Shade and Shelter
Poems of breaking and healing
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Mary Ricketson's Shade and Shelter I cherish for its naturalness, the words as wind, sometimes wild, sometimes caring, always solid as a stone-wall at sunset, real as the dirt beneath the feet, ephemeral as one monarch butterfly.
Shelby Stephenson, Poet Laureate of North Carolina, 2015-2018 author of Elegies for Small Game, Press 53, Paul's Hill: Homage to Whitman, Sir Walter Press, and winner of the Roanoke-Chowan Award.
In Mary Ricketson's Shade and Shelter, the speaker eloquently ponders "how the world ticks / and what to do with her] one chance" in a bold, nature-filled voice. Poison ivy, trillium, past hurts, new loves all appear and are seen, wide-eyed and with bravery, as the reader vicariously travels along the trail, "too narrow for two."
Rosemary Royston, author of Splitting the Soil, Finishing Line Press
In Mary Ricketson's aptly named collection, Shade and Shelter, "all four winds blow wild" the winds of remembrance, confrontation, acceptance and healing. Ricketson brings us along on her journey into nature as that windy place where "a million ferns hold hope for the future". As do these poems.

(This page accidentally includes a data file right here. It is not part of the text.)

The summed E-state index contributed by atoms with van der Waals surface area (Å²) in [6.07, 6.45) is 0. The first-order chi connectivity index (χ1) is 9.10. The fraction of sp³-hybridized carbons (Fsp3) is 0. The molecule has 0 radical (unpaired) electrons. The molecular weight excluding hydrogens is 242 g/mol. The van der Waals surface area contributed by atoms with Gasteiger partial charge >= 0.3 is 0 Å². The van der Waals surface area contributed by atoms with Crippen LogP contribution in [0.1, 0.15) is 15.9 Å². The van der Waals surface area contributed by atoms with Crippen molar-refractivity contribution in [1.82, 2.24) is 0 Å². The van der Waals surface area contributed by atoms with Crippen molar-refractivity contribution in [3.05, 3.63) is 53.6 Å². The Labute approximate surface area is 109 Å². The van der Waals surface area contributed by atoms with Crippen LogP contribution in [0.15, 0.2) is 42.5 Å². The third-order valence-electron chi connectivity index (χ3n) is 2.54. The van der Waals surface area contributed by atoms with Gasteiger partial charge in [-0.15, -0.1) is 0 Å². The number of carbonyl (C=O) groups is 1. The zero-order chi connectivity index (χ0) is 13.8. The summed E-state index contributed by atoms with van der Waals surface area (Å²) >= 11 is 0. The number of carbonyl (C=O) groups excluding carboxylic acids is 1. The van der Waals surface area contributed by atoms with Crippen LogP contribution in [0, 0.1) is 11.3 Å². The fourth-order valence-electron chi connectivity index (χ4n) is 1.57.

Dana Wildsmith, author of One Good Hand, Iris Press, Back to Abnormal, Motes Books, and Jumping, Ink Brush Press.
Kelsay Books, 9781947465534, 86pp.
Publication Date: March 23, 2018
About the Author
Mary Ricketson, Murphy NC, has been writing poetry 20 years. She is inspired by nature and her work as a mental health counselor. Her poetry has been published in Wild Goose Poetry Review, Future Cycle Press, Journal of Kentucky Studies, Lights in the Mountains, Echoes Across the Blue Ridge, Red Fox Run, It's All Relative, Old Mountain Press, Whispers, and her chapbook I Hear the River Call my Name, and a full-length collection of poetry, Hanging Dog Creek, published by Future Cycle Press. Currently Mary is using her own poetry to present empowerment workshops, combining roles as writer and her helping role as a therapist. Mary Ricketson's poems and activities relate with nature, facilitate talk about a personal path and focus on growth in ordinary and unusual times. She is Cherokee County representative to North Carolina Writers Network West, and president of Ridgeline Literary Alliance. She won first place in the 2011 Joyce Kilmer Memorial Forest 75th anniversary national poetry contest. She writes a monthly column, Women to Women, for The Cherokee Scout. She is a Certified Clinical Mental Health Counselor and an organic blueberry farmer.